• Guideline: though fluid is needed at rapid rate, the rate must be properly regulated and the appropriate type of fluid must be used to prevent morbidity. Example in patients with severe hypotension due to head injury; late resuscitation can lead to cerebral edema variable extremely rapid infusion of isotonic solution also leads to cerebral edema, additionally using hypertonic solution instead of isotonic solution also leads to cerebral edema. In this case proper regulation of isotonic solution is required. It is therefore mandatory for nurses to manage every patient according to his needs.
• Routine Maintenance: This is needed in patients who cannot meet their normal daily fluid requirement by oral or enteral route or in stabilized patients following resuscitation.
• Guideline: Estimate routine maintenance requirement daily based on patients response as most patients are euvolemic at this level
• Replacement: This is employed in treating loss of certain electrolyte or nutrients.
• Guideline: This requires frequent reassessment of the agent infused. Example. In patients on potassium supplement infusion due to non potassium sparing induced dieresis; strict monitoring and re adjustment of the infusion is required to prevent arrhythmias due to hyperkalemia.
• Patient related factors: This includes the primary need for the therapy and the underlying secondary mal – physiologies; both must be considered before determining the rate and of intravenous infusions. For Example in patient with hypotension secondary to head injury; isotonic solution is required at regulated rate to prevent cerebral edema, though hypotension hitherto requires rapid infusion. Other considerations include renal, cardio – vascular and neurro abnormalities 
• Fluid related factors: Some intravenous medications are open and their rates are only patient determined while others having established rates based on their physiologies. Example; isotonic saline can be regulated or given at rapid rate depending on the patients need, while intravenous mannitol, intravenous potassium, and intravenous Chemotherapy MUST be regulated to flow at slow rates.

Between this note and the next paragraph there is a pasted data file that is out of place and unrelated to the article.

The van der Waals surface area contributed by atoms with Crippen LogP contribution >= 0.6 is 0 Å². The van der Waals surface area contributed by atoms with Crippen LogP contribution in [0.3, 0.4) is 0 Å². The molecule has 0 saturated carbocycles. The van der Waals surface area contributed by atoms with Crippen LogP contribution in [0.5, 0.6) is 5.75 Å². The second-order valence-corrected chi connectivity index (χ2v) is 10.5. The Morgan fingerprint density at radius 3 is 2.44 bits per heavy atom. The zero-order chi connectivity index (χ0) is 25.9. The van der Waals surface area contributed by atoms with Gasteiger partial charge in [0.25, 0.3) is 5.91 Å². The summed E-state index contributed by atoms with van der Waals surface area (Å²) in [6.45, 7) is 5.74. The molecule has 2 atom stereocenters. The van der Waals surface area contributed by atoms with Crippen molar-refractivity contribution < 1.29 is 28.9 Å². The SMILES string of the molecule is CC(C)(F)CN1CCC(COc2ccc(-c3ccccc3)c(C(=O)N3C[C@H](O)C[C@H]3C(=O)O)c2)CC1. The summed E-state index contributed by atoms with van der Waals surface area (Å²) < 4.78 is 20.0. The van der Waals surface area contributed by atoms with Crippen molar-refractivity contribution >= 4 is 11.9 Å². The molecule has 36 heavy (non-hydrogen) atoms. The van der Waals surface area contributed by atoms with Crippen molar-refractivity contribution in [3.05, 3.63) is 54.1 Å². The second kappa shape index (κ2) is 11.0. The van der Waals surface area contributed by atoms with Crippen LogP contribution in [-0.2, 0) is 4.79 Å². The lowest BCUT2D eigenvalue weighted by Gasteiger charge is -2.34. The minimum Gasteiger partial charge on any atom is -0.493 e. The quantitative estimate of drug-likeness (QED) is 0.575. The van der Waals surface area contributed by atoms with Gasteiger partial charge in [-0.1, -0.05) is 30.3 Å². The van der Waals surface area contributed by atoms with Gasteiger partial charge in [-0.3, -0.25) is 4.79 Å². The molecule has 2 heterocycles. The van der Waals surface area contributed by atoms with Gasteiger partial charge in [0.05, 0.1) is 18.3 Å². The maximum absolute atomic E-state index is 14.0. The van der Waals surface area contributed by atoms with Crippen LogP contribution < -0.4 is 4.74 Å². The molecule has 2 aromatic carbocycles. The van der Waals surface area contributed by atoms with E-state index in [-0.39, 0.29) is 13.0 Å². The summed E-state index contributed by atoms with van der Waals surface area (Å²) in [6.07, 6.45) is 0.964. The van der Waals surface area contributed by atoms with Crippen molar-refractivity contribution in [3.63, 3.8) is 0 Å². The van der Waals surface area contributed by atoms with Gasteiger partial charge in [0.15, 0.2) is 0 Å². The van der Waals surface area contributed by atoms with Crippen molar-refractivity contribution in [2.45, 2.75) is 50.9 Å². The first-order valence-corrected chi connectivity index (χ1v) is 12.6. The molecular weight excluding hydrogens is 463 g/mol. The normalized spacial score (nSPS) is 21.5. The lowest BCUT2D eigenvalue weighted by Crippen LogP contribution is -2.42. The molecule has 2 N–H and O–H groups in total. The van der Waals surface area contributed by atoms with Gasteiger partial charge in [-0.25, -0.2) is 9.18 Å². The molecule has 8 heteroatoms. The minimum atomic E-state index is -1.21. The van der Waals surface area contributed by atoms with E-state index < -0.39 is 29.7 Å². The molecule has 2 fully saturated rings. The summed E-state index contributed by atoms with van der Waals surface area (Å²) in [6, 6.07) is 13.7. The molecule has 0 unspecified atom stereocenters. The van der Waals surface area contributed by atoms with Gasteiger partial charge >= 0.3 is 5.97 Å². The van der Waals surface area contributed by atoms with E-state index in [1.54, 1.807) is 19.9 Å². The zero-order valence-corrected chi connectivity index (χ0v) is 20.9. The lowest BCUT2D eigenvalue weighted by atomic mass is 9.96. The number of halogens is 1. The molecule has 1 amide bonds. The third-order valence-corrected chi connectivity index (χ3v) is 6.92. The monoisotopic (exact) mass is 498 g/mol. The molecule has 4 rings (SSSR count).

• Size of veins
• Temperature of fluid
• Nature of fluid (i.e. some fluids induce vasodilatation while others induce vasoconstriction
• Pressure on fluid container
• Viscosity of fluid
• Proper adjustment of roller clamp adaptor until it reaches the calculated flow rate/minute. This can be achieved with full minute count of drip rate
• Check Iv progress every 30 minutes, hourly or according to facility protocols
• Ensure that delivery tube if free from strangulation
• For automated pumps; ensure that the tubing is threaded into the machine correctly
• To deliver the entire dosage volume to be infused (VTBI), the fluid should be increased by 30 cc – 50 cc, else some amount of the fluid will remain in the delivery tube. If increment can not be attained the tube should be emptied completely into the system
Nurse. Abdulmuttalib Musa Maibasira, R.N. Kano State

CLICK HERE: American Heart Association Basic Life Support Course (BLS) 2018 Training Schedule